#1
hi.

some guy offered to sell me guitar build quality ash that he said he had kept for 20 years. what difference would this make?

if i could get a piece of wood that is dry, but not old, would it be far worse?

this guy has earned his living since he was 18 (now in 40s) by maintaining and custom building guitars...so any advice would be good. he wants about 80 dollars for it.

not too sure about prices on other woods...since im still shopping for mahogany, trying to get it as cheaply as possible.

any advice would be cool.


ps: i just assume newer woods are cheaper than ones that have been storaged for 20 years.
#2
if the wood has been dried properly it will have a lower moisture content and be more stable. 80 bucks is fair. if you want ash, go for it. if you want mahogany, ash will not produce the same tone.
#3
That seems cheap for the wood to me.

But i've never bought wood before.

As far as things getting better with age, I think tone woods only improve if they've been played on, like, the vibrations change the wood. If it's just been chillin for twenty years it'll probably sound the same as a new piece.
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#4
I definitely wouldn't pay more for it than new wood; this old piece has just been air dried, not kiln dried like newer pieces.
#5
80 is a good price, kiln dried or air dried. besides, wood does get better with age, just ask the guys who play 400 year old violins.
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#6
Quote by woodenbandman
80 is a good price, kiln dried or air dried. besides, wood does get better with age, just ask the guys who play 400 year old violins.


That's because it's been played for centuries, not because the wood has been laying around.
#7
If it's been kept maintained in a temperature/humidity controlled room for almost 20 years, then it's probaly a nicely seasoned piece of wood. Personally, i'd take it. As the wood ages, the boards often become stiffer. If you know how to tap test your wood (it's pretty much useless on solid body guitars really, but it's still possible to do.) then you'll know how different aged wood sounds when tapped. If only you could have tapped the board when he first let it season, and then tapped it now. I think you'd know the difference.

As far as things getting better with age, I think tone woods only improve if they've been played on, like, the vibrations change the wood. If it's just been chillin for twenty years it'll probably sound the same as a new piece.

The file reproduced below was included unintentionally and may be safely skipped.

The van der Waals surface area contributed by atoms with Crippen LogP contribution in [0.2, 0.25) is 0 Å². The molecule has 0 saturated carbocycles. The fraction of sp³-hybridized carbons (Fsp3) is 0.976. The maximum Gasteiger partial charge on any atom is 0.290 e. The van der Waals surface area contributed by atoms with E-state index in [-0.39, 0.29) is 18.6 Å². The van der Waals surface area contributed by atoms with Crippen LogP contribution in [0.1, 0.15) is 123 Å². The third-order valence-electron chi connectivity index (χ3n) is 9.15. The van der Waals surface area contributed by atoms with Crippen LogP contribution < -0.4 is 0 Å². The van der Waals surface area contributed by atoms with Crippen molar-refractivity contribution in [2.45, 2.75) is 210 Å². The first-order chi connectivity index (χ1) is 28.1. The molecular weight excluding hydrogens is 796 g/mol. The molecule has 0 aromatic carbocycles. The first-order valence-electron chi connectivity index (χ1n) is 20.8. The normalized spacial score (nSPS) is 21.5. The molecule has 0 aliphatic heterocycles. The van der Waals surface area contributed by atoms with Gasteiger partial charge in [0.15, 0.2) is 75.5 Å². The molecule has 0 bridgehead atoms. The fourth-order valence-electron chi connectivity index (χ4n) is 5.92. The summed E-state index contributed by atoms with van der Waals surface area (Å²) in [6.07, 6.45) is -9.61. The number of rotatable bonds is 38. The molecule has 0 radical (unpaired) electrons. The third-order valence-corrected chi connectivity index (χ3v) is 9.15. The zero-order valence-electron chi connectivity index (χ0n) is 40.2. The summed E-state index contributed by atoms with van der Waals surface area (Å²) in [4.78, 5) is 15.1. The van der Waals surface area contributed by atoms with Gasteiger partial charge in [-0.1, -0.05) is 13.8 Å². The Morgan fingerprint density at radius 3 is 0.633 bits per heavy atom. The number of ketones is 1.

That's completely false, and you don't seem too sure there. Why add to the confusion here? Although it is true that tonewoods age 'better' after being played on, having a stiff board to start an instrument from is a lot more important on how it ages.

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#8
Quote by mr_hankey
I definitely wouldn't pay more for it than new wood; this old piece has just been air dried, not kiln dried like newer pieces.

Why not? Air dried wood is almost superior to kiln dried woods. Not that kiln dried woods are BAD, but air drying is superior to it because it's a much slower process. Air drying usually eliminates any internal stresses inside the wood, which is bad for resonance, if it gets too hot in the kiln. Although, this is a variable and can often be controlled by a properly trained operator.

I'd pay more for age seasoned wood than kiln dried wood. Just because I like the 'feel', I guess you could say, or air dried woods.

Chris
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#10
Quote by ohspyro89
Ive wandered this question also.

My dad build a huge Maple table, thats about 2 1/4" thick, and has been around 35+ years. They wanted to get rid of it, but I kept it in my basement. I might as well cut er' up and make somethin outa it!

sure, go for it.


and about aged wood: vaughncraft drum factory is local, and they have this 400,000 year old wood from the bottom of a swamp, and it makes excellent snare shells. aged wood is good.
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